Suicide is the third leading cause of death among teens. Cutting and body mutilation are a major societal problem. A study published in the journal Psychological Medicine documents that 46% of teens admit to purposely hurting themselves via cutting, burning their skin and biting themselves. Teens struggle as they deal with unwanted pregnancies and sexually transmitted diseases. The Center for Disease Control says one in four girls between 14-19 has at least one STD. Yet the media that hold so much influence seem to ignore these issues and continue to push the envelope, offering dark and sexualized content to younger and younger audiences.

We must admit that these are not merely harmless forms of entertainment. A steady stream of this type of content is desensitizing today’s kids. It all leads somewhere. The question is where? And do we really want to go there? What really does happen when we start giving our kids caskets as toys?


If you give a kid a casket, she’s probably going to play around with idea of death.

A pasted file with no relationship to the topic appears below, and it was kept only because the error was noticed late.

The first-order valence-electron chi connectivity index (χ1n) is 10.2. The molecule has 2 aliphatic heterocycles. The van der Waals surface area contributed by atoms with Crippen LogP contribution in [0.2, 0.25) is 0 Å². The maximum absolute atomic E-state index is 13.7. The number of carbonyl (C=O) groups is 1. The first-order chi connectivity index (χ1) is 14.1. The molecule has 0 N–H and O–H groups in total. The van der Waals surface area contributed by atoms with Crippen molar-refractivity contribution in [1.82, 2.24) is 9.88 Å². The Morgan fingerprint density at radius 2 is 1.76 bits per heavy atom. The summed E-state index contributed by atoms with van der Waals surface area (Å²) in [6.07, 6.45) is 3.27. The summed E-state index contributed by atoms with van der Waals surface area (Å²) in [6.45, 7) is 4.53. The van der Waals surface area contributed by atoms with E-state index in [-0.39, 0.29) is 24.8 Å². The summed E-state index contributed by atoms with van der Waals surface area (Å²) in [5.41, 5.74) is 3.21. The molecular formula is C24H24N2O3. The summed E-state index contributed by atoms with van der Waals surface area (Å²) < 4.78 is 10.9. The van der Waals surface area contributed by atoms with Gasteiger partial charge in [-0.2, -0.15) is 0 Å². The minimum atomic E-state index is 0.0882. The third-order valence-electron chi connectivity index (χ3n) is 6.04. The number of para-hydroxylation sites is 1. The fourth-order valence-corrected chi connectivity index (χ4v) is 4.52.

And, she’ll need a new identity to go with it.
She just might ask you for some new music, 
filled with violence and the language of despair.

And when you buy her the latest CD she’ll probably ask for some new clothes.
Her emerging personality and style will require provocative outfits that
 exploit her femininity and portray her as a sex object.

And when you buy her the clothes, she’ll obsess about her appearance

and compare herself to the Photoshopped images of models and rock stars.
She’ll probably want to hide herself behind a mask of make-up and tattoos.
It’s likely that she still won’t think she measures up.
She may feel ugly, unlovable, and unworthy.

You’ll try to break down the walls of insecurity and self-doubt,
but they will likely be mortared strong,
so strong in fact that she may not ask you for anything anymore.
She may isolate herself from her friends and her family.